“My dear Greco! You surely aren’t serious!”
We were dining at Chez Panisse with the Count and Countess Ferrari, whom Anne, my better half, had met at some highbrow fundraiser to save vegan single mother whales. The Ferrari’s had latched on to her, representing themselves as the last in the line of the noble House of Ferrari. I thought I smelled a couple of phonies.
The Count was now questioning my wine selection. To be fair, in my mind I was questioning why German Panzer divisions had not obliterated the Ferrari estate during the last world war, but presently I returned to the wine selection.
The entrée was a medium rare beef loin in a beautiful wine reduction. Clearly a Bordeaux was called for. But which Bordeaux? Therein was the dispute, er, discussion.
It was, you see, a question of vintage. And when you start talking about Bordeaux vintages, you might as well be talking about Middle East peace at the United Nations. Agreement is going to be hard to come by, to say the least.
There are a couple of things to keep in mind with Bordeaux wines, specifically reds. The first is the year of the vintage. There are good vintages, bad vintages, average vintages, exceptional vintages, and even…classic vintages. But how the hell are you going to know plonk from perfection, especially when you haven’t opened the bottle? Furthermore, you’re sitting in a posh restaurant looking at the prices on the wine list and trying to remember just how much your cell phone bill was this month and whether the old credit card can stand the assault. You’re beginning to think the United Nations might be a better gig.
Take a deep breath. Center yourself. Focus, even. (These are Zen terms I picked up since moving to California. I have no idea what they mean.) Since you’re in this elegant restaurant, chances are the sommelier has been very careful about selecting the wines on the list. You’ll probably be in good shape no matter what you choose. Then again, you can simply ask the sommelier for a recommendation, but just remember he is only human and works for tips and wants you to buy a more expensive bottle. If you’re smarter than I am, you might even have one of those little wallet-sized vintage charts that tells you what are the good years, etc.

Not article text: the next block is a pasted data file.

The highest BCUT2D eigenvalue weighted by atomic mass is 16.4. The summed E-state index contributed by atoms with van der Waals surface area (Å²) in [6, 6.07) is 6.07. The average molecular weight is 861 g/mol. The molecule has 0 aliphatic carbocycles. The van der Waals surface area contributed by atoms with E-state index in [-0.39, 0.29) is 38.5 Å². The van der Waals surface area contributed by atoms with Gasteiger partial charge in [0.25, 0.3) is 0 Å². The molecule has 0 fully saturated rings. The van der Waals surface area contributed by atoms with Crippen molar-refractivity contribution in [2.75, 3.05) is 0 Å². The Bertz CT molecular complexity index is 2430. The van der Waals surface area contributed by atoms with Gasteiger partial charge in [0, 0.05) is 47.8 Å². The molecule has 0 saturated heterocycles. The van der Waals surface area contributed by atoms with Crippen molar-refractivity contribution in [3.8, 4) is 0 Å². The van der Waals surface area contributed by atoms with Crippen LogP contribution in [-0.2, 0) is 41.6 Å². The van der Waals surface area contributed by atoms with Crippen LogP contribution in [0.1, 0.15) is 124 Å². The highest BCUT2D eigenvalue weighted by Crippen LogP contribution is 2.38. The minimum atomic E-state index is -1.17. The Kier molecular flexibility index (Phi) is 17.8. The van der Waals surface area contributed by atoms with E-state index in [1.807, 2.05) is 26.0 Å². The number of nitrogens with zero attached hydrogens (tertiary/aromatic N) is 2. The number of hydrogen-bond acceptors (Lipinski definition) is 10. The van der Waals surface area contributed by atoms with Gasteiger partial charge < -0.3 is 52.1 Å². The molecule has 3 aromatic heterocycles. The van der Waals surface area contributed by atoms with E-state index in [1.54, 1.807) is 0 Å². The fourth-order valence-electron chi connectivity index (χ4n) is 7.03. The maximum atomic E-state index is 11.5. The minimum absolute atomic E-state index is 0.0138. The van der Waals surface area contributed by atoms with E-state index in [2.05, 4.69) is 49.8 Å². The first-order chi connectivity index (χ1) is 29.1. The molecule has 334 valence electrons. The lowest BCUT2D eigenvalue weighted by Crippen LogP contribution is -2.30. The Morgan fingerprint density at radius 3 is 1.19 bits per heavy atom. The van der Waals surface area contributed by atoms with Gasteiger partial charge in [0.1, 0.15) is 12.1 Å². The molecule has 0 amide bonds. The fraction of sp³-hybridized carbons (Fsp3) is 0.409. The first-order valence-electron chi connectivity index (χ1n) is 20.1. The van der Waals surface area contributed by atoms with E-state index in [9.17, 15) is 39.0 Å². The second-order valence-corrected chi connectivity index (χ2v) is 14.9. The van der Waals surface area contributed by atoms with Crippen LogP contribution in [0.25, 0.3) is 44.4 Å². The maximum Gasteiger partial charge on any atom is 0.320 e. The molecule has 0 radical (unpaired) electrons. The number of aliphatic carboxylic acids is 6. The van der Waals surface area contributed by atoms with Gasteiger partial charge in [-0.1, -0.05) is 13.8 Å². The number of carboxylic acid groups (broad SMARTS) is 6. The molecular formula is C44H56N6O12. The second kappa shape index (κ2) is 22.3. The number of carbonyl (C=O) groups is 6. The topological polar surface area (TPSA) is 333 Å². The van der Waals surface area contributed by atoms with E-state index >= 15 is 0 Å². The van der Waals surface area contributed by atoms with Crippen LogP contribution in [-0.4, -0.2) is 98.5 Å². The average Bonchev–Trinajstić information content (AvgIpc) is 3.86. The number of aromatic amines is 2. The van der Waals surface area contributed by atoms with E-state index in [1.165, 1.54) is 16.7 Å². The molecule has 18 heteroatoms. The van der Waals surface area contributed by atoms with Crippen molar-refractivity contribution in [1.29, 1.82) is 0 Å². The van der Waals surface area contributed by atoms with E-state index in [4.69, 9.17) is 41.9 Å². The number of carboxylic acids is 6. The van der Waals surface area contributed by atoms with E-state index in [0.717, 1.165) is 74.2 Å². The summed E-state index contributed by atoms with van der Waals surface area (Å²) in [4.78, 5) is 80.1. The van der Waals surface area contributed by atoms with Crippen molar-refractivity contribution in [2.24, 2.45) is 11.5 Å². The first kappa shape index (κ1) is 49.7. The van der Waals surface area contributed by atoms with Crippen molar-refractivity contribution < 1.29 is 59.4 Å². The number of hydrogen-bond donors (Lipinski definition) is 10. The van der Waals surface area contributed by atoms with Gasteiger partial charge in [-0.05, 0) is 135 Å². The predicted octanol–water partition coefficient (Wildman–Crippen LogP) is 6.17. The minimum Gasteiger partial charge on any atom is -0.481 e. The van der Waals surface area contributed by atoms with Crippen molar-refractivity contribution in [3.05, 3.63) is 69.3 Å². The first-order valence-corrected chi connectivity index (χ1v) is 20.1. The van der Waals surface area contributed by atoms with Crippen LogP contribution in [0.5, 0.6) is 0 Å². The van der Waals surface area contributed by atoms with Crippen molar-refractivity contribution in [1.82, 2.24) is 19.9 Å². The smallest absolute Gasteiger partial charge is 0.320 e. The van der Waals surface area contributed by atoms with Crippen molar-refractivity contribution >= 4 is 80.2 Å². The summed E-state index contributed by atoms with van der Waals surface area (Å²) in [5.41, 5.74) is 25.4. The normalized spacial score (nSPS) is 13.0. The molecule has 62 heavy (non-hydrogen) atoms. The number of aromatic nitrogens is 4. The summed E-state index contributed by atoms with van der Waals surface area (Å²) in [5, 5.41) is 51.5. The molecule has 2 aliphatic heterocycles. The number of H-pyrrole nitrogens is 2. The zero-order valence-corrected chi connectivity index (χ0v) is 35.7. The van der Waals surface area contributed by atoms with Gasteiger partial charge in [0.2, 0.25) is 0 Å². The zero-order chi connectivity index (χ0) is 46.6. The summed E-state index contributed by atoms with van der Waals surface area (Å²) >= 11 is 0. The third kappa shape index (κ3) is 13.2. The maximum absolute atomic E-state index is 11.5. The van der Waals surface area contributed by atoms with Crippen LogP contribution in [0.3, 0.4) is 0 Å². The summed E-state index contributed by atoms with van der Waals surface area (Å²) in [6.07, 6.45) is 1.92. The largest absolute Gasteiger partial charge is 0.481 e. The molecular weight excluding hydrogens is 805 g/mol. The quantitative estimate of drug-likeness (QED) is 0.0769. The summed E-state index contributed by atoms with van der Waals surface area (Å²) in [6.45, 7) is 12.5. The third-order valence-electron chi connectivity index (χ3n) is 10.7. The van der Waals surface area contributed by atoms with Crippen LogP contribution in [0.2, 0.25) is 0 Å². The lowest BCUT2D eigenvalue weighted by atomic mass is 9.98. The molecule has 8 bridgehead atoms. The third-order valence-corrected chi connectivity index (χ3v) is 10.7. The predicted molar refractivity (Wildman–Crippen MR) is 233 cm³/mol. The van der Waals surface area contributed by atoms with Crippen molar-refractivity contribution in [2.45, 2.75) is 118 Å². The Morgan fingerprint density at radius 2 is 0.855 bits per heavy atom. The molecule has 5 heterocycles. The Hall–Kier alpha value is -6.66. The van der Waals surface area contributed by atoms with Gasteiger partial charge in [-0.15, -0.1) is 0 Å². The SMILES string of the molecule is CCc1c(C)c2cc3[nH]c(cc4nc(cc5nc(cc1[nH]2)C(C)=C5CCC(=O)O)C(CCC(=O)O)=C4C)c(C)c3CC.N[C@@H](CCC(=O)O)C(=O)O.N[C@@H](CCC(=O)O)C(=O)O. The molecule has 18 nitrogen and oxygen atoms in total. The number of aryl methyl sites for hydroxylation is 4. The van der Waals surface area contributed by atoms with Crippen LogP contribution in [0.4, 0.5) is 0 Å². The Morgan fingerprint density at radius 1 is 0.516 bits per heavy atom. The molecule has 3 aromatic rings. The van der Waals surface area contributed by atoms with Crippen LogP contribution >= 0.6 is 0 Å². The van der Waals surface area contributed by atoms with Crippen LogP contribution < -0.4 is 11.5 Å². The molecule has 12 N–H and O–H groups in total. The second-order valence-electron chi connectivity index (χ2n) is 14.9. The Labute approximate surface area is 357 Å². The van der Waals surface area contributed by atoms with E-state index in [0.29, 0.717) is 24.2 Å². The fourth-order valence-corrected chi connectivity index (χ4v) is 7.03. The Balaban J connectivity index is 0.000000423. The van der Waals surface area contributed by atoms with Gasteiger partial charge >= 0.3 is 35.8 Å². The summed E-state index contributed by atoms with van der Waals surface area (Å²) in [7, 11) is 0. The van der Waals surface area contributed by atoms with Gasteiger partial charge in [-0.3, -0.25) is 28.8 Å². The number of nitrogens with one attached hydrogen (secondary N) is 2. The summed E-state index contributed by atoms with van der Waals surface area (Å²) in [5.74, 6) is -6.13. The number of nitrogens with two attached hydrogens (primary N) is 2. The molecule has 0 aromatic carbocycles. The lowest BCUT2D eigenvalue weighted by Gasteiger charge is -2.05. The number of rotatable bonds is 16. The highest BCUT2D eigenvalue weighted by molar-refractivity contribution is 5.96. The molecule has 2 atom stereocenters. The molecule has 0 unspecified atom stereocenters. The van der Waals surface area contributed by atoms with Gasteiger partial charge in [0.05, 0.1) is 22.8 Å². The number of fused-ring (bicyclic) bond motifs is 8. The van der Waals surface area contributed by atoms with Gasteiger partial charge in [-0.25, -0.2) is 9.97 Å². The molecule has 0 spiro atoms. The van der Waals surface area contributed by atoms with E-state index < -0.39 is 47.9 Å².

I was eyeballing a 2003 Mille Roses from the Haut Medoc (that’s an appellation in Bordeaux). 2003 was an exceptional year in Bordeaux and I knew this because the previous week I had fallen asleep reading about it in one of those snooty wine magazines. I realized that I, too, could be snooty and show this fake Count how sharp we ugly Americans could be. Using every ounce of blustering overconfidence I could muster, I ordered the Mille Roses with as much concern for the Count if he were a Jehovah’s Witness knocking on my front door. That’s just the way you have to do it with these highbrow types.
Anne was petrified at my disdain of the Count’s opinion. This was likely because the phony Ferrari’s had told her how much they missed Princess Di and how the Princess used to drop in unexpectedly at their fourth vacation home in the Riviera and drink $2000 bottles of wine, one after another. The pompous-assed Count was now certain that I had made the blunder of a lifetime; a 2003 Bordeaux was just too young to be consumed in 2007 according to him.
Which brings us to the other vintage question. How long does a Bordeaux need to sit in a cellar before you uncork it? There is no easy answer to that one. The really great Bordeaux, the so-called Grand Crus, can be cellared for decades. But that doesn’t mean you can’t drink them in five years if you like. They just won’t have evolved into all they might become. And the lesser wines of Bordeaux can be perfectly fine after only five years or less.
The Bordelais have realized that the wine drinking public generally wants a wine you can purchase and drink that night and they have largely adjusted their winemaking techniques to accommodate that. You can, and should, read up on Bordeaux so you’ll have some idea of how long to cellar that special bottle. But in the end, there is really only one way to know if that bottle is ready and delicious. Open it, decant it, and drink it.
That is exactly what I did, sitting there in Chez Panisse, with a no-count Count and Countess, Anne looking daggers at me, the expertly prepared beef melting on my tongue. After one sip of that wine they all became quiet. Our little question of vintage was resolved.